Most Popular News Stories on OBR Daily
(STAT) Jan 22, 2019 - Nina Kjellson was just two years out of college, working as a research associate at Oracle Partners, a hedge fund in New York, when a cabbie gave her a stock tip. There was a company in New Jersey, he told her, trying to resurrect thalidomide, a drug that was infamous for causing severe birth defects, as a treatment for cancer. Kjellson was born in Finland, where the memory of thalidomide, which was given to mothers to treat morning sickness but led to babies born without arms or legs, was particularly raw because the drug hit Northern Europe hard. But she was on the hunt for new cancer drugs, and her interest was piqued. She ended up investing a small amount of her own money in Celgene. That was 1999. Since then, Celgene shares have risen more than 100-fold; the company became one of the largest biotechnology firms in the world. Earlier this month, rival Bristol-Myers Squibb announced plans to purchase Celgene for $74 billion in cash and stock.
(Reuters) Feb 5, 2019 - GlaxoSmithKline bolstered its cancer drug development pipeline on Tuesday, agreeing to pay up to 3.7 billion euros ($4.2 billion) to Germany's Merck KGaA for the rights to a next-generation immunotherapy. Merck will receive an upfront payment of 300 million euros for the drug - known as M7824, or bintrafusp alfa - and is eligible for potential payments of up to 500 million euros depending on development milestones in lung cancer, the two companies said in statements on Tuesday. Merck could also get up to a further 2.9 billion euros, depending on commercial milestones, for a total deal value of as much as 3.7 billion euros.
(Vantage) Feb 11, 2019 - In the Keynote-426 study Merck & Co’s Keytruda looks to have blasted Opdivo out of the water, showing a 47% reduction in risk of death versus Sutent. Bristol-Myers Squibb is probably getting tired of this, but it’s happened again. Another oncology setting in which Opdivo had seized an early foothold, in this case renal cell carcinoma, looks soon to fall to its arch-rival, Merck & Co’s Keytruda. The first-line Keynote-426 study, in which Keytruda was combined with Pfizer's Inlyta, was already known to have hit overall and progression-free survival endpoints, but full data had been kept back until today’s abstract reveal at the Asco-Genitourinary Cancers symposium. The result looks likely also to clip the wings of Pfizer/Merck KGaA’s Bavencio, whose Inlyta combo impressed at Esmo last year.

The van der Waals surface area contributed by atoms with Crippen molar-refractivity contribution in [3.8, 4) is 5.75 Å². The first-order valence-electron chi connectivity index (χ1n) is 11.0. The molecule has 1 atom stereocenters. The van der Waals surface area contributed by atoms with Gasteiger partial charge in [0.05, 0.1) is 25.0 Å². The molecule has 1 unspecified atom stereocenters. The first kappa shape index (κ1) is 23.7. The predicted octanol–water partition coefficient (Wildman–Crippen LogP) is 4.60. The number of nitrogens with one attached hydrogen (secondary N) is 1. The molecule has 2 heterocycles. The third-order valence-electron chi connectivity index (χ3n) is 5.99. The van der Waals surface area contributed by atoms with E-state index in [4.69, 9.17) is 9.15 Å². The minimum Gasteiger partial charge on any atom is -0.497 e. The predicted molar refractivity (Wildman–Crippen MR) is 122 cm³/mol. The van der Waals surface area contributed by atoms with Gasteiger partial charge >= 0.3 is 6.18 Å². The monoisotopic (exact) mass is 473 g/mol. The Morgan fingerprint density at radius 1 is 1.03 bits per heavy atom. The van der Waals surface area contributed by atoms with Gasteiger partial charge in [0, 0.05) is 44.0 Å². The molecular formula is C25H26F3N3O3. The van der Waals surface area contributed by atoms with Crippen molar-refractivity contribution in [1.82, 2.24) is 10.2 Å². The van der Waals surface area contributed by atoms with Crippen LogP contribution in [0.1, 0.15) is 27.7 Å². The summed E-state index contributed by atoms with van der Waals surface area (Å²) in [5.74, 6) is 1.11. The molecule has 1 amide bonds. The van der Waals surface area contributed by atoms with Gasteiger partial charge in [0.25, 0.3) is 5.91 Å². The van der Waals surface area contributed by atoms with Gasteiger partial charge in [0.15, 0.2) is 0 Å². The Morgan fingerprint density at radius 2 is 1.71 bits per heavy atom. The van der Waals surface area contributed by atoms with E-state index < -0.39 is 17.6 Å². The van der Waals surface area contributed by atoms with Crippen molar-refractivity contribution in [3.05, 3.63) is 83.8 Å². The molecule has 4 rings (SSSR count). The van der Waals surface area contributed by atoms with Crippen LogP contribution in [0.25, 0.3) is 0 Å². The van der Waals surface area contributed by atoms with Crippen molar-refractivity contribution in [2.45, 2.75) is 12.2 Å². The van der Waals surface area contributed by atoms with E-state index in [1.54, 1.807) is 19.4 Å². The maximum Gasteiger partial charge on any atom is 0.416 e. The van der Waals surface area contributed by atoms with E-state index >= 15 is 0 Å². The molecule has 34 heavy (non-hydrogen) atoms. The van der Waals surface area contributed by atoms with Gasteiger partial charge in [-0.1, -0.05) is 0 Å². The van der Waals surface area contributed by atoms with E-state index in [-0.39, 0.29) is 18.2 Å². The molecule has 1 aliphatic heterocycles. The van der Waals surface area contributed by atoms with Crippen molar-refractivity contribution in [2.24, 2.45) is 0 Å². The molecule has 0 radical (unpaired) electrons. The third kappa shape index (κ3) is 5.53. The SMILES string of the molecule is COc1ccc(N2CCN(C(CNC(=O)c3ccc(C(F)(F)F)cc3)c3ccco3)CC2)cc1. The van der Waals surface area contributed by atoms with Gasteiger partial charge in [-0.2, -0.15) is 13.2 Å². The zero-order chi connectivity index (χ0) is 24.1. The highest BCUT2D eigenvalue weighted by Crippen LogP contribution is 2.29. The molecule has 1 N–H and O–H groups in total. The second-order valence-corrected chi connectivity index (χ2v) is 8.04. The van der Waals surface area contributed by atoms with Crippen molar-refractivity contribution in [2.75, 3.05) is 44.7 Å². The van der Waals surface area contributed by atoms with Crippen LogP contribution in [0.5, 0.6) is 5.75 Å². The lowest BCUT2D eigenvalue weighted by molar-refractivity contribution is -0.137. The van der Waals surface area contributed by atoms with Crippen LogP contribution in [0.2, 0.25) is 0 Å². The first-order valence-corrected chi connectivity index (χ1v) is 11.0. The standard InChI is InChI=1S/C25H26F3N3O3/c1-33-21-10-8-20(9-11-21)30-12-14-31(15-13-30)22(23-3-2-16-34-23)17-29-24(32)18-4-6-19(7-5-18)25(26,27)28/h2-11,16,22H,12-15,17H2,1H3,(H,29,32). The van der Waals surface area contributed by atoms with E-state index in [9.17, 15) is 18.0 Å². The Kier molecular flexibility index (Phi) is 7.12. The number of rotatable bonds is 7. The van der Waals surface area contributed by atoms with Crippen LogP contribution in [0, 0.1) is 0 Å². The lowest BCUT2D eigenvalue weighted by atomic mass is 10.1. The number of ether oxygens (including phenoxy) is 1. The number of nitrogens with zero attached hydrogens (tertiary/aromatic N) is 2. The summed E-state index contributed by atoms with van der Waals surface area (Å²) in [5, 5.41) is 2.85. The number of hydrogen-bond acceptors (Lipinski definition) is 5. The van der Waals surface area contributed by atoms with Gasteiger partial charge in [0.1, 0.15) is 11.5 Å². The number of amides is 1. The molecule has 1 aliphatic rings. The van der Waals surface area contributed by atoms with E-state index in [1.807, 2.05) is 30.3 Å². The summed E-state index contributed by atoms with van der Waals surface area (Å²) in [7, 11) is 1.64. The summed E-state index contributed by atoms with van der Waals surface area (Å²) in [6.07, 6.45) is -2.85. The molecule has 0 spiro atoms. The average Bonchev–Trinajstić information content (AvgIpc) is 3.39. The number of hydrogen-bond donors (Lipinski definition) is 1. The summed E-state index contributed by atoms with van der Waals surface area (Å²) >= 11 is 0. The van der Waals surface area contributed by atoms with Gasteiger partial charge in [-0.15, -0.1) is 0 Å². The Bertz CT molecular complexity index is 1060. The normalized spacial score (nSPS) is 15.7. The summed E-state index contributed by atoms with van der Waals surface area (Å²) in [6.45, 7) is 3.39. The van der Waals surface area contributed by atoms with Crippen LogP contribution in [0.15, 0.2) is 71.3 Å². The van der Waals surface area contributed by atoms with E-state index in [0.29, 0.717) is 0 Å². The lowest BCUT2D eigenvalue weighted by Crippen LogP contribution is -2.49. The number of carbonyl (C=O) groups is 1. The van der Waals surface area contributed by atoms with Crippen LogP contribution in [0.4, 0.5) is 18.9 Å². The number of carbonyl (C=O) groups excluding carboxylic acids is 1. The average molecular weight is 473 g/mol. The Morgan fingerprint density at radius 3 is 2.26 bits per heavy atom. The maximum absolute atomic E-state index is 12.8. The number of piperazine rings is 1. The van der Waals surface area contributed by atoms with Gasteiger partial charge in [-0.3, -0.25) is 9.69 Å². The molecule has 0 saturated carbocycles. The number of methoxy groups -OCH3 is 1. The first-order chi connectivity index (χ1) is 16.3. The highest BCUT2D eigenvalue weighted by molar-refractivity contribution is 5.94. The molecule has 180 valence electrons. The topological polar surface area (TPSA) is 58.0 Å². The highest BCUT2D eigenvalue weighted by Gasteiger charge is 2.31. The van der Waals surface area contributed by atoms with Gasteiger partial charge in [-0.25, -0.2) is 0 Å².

(Fred Hutch News Service) Feb 6, 2019 - More than two-thirds of people with an advanced form of a rare skin cancer are on track to survive at least two years after starting an immunotherapy drug on a landmark clinical trial, researchers reported Wednesday in the Journal of Clinical Oncology. That’s a profound shift for this deadly cancer, Merkel cell carcinoma, or MCC. Just a few years ago, patients with advanced MCC would invariably receive chemotherapy, the previous standard of care. As many as three-quarters of them would die within that two-year timeframe, previous studies have shown. The investigators are “thrilled” that so many of the trial participants are doing so well compared to what historical data would predict, said Dr. Martin “Mac” Cheever of Fred Hutchinson Cancer Research Center, one of the leaders of this first-of-its-kind study.
(Xconomy New York) Jan 24, 2019 - Bristol-Myers Squibb has lost yet more ground in its ongoing cancer immunotherapy battle with rival Merck. Along with its earnings, the pharma firm reported Thursday that it has pulled a key approval application to use a combo regimen of its already approved immunotherapies, nivolumab (Opdivo) and ipilimumab (Yervoy), in a portion of patients with newly diagnosed, advanced non-small cell lung cancer (NSCLC). Specifically, Bristol said that, upon discussions with the FDA, it needs more data to support the approval filing. The problem: Bristol needs to provide additional evidence for “the relationship between [tumor mutational burden] and PD-L1”—two biomarkers meant to help identify patients who might respond to immunotherapy—to really tell if the Bristol regimen is helping patients live longer.